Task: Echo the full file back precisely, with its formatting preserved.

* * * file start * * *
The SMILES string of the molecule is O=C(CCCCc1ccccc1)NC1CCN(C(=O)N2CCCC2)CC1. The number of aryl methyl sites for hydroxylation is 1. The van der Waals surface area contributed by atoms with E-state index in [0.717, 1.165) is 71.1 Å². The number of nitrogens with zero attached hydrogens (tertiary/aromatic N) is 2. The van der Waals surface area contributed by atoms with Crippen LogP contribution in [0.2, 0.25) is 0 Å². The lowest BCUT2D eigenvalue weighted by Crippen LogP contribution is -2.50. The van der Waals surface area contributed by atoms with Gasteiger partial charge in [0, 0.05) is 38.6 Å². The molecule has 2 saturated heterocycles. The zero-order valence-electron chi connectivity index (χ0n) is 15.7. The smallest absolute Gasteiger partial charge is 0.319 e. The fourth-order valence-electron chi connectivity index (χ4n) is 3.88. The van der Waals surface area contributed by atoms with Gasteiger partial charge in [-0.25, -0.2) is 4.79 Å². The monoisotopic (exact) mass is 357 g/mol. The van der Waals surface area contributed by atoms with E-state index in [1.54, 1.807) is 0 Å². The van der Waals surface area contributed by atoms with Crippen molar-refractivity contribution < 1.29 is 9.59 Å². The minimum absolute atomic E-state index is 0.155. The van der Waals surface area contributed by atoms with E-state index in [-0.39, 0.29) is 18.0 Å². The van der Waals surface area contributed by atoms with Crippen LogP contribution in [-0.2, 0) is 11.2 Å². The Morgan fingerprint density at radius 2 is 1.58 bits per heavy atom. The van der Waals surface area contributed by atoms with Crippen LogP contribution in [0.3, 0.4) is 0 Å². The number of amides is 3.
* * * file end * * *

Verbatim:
The SMILES string of the molecule is O=C(CCCCc1ccccc1)NC1CCN(C(=O)N2CCCC2)CC1. The number of aryl methyl sites for hydroxylation is 1. The van der Waals surface area contributed by atoms with E-state index in [0.717, 1.165) is 71.1 Å². The number of nitrogens with zero attached hydrogens (tertiary/aromatic N) is 2. The van der Waals surface area contributed by atoms with Crippen LogP contribution in [0.2, 0.25) is 0 Å². The lowest BCUT2D eigenvalue weighted by Crippen LogP contribution is -2.50. The van der Waals surface area contributed by atoms with Gasteiger partial charge in [0, 0.05) is 38.6 Å². The molecule has 2 saturated heterocycles. The zero-order valence-electron chi connectivity index (χ0n) is 15.7. The smallest absolute Gasteiger partial charge is 0.319 e. The fourth-order valence-electron chi connectivity index (χ4n) is 3.88. The van der Waals surface area contributed by atoms with Gasteiger partial charge in [-0.25, -0.2) is 4.79 Å². The monoisotopic (exact) mass is 357 g/mol. The van der Waals surface area contributed by atoms with E-state index in [1.54, 1.807) is 0 Å². The van der Waals surface area contributed by atoms with Crippen molar-refractivity contribution < 1.29 is 9.59 Å². The minimum absolute atomic E-state index is 0.155. The van der Waals surface area contributed by atoms with E-state index in [-0.39, 0.29) is 18.0 Å². The van der Waals surface area contributed by atoms with Crippen LogP contribution in [-0.2, 0) is 11.2 Å². The Morgan fingerprint density at radius 2 is 1.58 bits per heavy atom. The van der Waals surface area contributed by atoms with Crippen LogP contribution in [0.3, 0.4) is 0 Å². The number of amides is 3.